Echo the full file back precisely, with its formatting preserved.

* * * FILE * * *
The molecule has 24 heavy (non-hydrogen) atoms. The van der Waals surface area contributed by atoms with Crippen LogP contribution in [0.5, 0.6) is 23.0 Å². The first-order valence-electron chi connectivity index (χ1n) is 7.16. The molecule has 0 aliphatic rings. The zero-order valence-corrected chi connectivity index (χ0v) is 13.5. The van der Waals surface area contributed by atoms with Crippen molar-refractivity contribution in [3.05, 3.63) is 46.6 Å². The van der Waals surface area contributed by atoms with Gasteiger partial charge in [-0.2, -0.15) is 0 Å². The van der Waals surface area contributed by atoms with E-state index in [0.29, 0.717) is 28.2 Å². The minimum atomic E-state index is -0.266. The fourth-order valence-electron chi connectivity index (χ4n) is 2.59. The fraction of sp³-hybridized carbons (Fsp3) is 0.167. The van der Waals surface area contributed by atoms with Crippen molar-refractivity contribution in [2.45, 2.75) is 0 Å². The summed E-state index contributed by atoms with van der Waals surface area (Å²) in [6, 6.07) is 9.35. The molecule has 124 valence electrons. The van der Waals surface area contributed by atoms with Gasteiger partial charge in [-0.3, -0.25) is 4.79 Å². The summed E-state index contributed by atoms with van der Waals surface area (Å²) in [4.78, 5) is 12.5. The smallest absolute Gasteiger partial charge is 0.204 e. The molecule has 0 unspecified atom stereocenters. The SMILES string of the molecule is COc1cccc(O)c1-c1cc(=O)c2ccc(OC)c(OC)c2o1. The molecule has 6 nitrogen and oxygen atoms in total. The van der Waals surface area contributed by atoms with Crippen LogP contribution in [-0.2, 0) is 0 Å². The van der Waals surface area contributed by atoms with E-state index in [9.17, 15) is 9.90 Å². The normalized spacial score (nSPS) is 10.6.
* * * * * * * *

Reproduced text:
The molecule has 24 heavy (non-hydrogen) atoms. The van der Waals surface area contributed by atoms with Crippen LogP contribution in [0.5, 0.6) is 23.0 Å². The first-order valence-electron chi connectivity index (χ1n) is 7.16. The molecule has 0 aliphatic rings. The zero-order valence-corrected chi connectivity index (χ0v) is 13.5. The van der Waals surface area contributed by atoms with Crippen molar-refractivity contribution in [3.05, 3.63) is 46.6 Å². The van der Waals surface area contributed by atoms with Gasteiger partial charge in [-0.2, -0.15) is 0 Å². The van der Waals surface area contributed by atoms with E-state index in [0.29, 0.717) is 28.2 Å². The minimum atomic E-state index is -0.266. The fourth-order valence-electron chi connectivity index (χ4n) is 2.59. The fraction of sp³-hybridized carbons (Fsp3) is 0.167. The van der Waals surface area contributed by atoms with Crippen molar-refractivity contribution in [2.45, 2.75) is 0 Å². The summed E-state index contributed by atoms with van der Waals surface area (Å²) in [6, 6.07) is 9.35. The molecule has 124 valence electrons. The van der Waals surface area contributed by atoms with Gasteiger partial charge in [-0.3, -0.25) is 4.79 Å². The summed E-state index contributed by atoms with van der Waals surface area (Å²) in [4.78, 5) is 12.5. The smallest absolute Gasteiger partial charge is 0.204 e. The molecule has 0 unspecified atom stereocenters. The SMILES string of the molecule is COc1cccc(O)c1-c1cc(=O)c2ccc(OC)c(OC)c2o1. The molecule has 6 nitrogen and oxygen atoms in total. The van der Waals surface area contributed by atoms with Crippen LogP contribution in [-0.2, 0) is 0 Å². The van der Waals surface area contributed by atoms with E-state index in [9.17, 15) is 9.90 Å². The normalized spacial score (nSPS) is 10.6.